Now Apollonius went on with his argument, for he knew what it was that made the sparrows take wing, but he did not explain the matter to the multitude who were listening to him; but when they all looked at the birds and some of them in their silliness thought it a miraculous occurrence, Apollonius interrupted his argument and said: "A boy has slipped who was carrying some barley in a bowl, and after carelessly gathering together what was fallen, he has gone off, leaving much of if scattered about it in yonder alley, and this sparrow, witnessing the occurrence has come here to acquaint his fellows with the good luck, and to invite them to come and eat it with him."

Most of his audience accordingly ran off to the spot, but Apollonius continued to those who remained with him the discourse he had proposed to himself  on the topic of communism; and when they returned talking loudly and full of wonder, he continued thus: "You see how the sparrows care for one another and delight in communism, but we are far from approving of it, nay, should we happen to see anyone sharing his own in common with others, we set him down as a spendthrift and talk about his extravagance and so forth, while as for those who are supported by him, we call them parasites and flatterers. What then is left for us to do, except to shut ourselves up like birds that are being fed up and fattened, and gorge ourselves in the dark until we literally burst with fat?"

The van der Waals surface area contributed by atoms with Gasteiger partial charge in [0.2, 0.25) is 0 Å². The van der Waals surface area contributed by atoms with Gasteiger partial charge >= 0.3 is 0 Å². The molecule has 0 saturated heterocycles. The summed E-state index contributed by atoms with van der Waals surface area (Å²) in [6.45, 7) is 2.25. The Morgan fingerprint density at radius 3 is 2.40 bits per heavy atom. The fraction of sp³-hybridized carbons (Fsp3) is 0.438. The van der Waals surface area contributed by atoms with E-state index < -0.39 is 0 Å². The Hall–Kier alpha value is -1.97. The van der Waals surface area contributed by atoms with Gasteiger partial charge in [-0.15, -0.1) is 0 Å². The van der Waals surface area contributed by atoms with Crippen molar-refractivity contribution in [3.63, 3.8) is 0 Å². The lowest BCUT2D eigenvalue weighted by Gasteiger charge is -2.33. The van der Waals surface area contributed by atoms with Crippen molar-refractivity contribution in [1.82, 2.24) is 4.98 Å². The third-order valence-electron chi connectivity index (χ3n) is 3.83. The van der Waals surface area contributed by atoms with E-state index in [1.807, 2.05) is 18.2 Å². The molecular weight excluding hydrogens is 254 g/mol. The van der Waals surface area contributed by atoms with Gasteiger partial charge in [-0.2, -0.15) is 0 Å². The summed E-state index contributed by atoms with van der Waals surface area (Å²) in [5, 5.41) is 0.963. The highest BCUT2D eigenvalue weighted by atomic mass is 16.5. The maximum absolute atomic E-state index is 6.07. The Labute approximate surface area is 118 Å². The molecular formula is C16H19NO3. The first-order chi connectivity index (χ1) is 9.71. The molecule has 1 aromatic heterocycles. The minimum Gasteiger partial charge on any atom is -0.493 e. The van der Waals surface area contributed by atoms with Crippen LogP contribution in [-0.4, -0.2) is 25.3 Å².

[4.4] A pestilence was creeping over Ephesus; but the disease had not yet reached its full violence, before Apollonius understood that it was approaching, and impressed with the danger he foretold it, and interspersed his discourses with such exclamations as "O earth, remain true to thyself!" and he added in a tone of menace such appeals as these: "Do thou  preserve these men here," and "Thou shalt not pass hither."

But his hearers did not attend to these warnings and thought them mere rodomontade, all the more because they saw him constantly visiting all the temples in order to avert and deprecate the calamity. And since they conducted themselves so foolishly in respect of the scourge, he thought that it was not necessary to do anything more for them, but began a tour of the rest of Ionia, regulating their several affairs, and from time to time recommending in his discourses what was salutary for his audiences.

[4.5] But when he came to Smyrna the Ionians went out to meet him, for they were just celebrating the pan-Ionian sacrifices. And he there read a decree of the Ionians, in which they besought him to take part in their solemn meeting; and in it he met with a name which had not at all an Ionian ring, for a certain Lucullusnote had signed the resolution. He accordingly sent a letter to their council expressing his astonishment at such an instance of barbarism; for he had, it seems, also found the name Fabricius and other such names in the decrees. The letter on this subject shows how sternly he reprimanded them.